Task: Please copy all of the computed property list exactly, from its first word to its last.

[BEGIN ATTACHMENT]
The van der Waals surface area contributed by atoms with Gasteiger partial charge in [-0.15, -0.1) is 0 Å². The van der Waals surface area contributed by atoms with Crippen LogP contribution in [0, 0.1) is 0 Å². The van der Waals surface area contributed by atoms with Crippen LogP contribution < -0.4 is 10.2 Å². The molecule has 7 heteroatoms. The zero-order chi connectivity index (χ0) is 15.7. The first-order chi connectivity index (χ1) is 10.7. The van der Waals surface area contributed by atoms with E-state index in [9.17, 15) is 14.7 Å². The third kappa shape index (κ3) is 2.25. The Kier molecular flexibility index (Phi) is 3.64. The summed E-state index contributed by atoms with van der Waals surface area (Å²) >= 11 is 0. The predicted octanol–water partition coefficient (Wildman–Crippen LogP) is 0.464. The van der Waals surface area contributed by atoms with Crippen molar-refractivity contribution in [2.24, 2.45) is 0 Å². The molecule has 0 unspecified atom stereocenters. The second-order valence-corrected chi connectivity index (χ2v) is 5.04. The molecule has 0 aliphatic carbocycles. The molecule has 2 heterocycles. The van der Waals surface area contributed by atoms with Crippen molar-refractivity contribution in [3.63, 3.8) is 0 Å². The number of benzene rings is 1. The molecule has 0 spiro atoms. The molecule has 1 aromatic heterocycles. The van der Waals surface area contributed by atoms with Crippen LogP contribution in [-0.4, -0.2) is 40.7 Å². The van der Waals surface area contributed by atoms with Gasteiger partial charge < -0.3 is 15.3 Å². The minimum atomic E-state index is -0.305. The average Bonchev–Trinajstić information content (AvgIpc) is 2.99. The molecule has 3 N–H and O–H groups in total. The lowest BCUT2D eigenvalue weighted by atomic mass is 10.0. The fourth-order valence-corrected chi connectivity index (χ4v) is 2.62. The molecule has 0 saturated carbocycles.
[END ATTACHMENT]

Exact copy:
The van der Waals surface area contributed by atoms with Gasteiger partial charge in [-0.15, -0.1) is 0 Å². The van der Waals surface area contributed by atoms with Crippen LogP contribution in [0, 0.1) is 0 Å². The van der Waals surface area contributed by atoms with Crippen LogP contribution < -0.4 is 10.2 Å². The molecule has 7 heteroatoms. The zero-order chi connectivity index (χ0) is 15.7. The first-order chi connectivity index (χ1) is 10.7. The van der Waals surface area contributed by atoms with E-state index in [9.17, 15) is 14.7 Å². The third kappa shape index (κ3) is 2.25. The Kier molecular flexibility index (Phi) is 3.64. The summed E-state index contributed by atoms with van der Waals surface area (Å²) >= 11 is 0. The predicted octanol–water partition coefficient (Wildman–Crippen LogP) is 0.464. The van der Waals surface area contributed by atoms with Crippen molar-refractivity contribution in [2.24, 2.45) is 0 Å². The molecule has 0 unspecified atom stereocenters. The second-order valence-corrected chi connectivity index (χ2v) is 5.04. The molecule has 0 aliphatic carbocycles. The molecule has 2 heterocycles. The van der Waals surface area contributed by atoms with Crippen molar-refractivity contribution in [3.63, 3.8) is 0 Å². The number of benzene rings is 1. The molecule has 0 spiro atoms. The molecule has 1 aromatic heterocycles. The van der Waals surface area contributed by atoms with Crippen LogP contribution in [-0.4, -0.2) is 40.7 Å². The van der Waals surface area contributed by atoms with Gasteiger partial charge < -0.3 is 15.3 Å². The minimum atomic E-state index is -0.305. The average Bonchev–Trinajstić information content (AvgIpc) is 2.99. The molecule has 3 N–H and O–H groups in total. The lowest BCUT2D eigenvalue weighted by atomic mass is 10.0. The fourth-order valence-corrected chi connectivity index (χ4v) is 2.62. The molecule has 0 saturated carbocycles.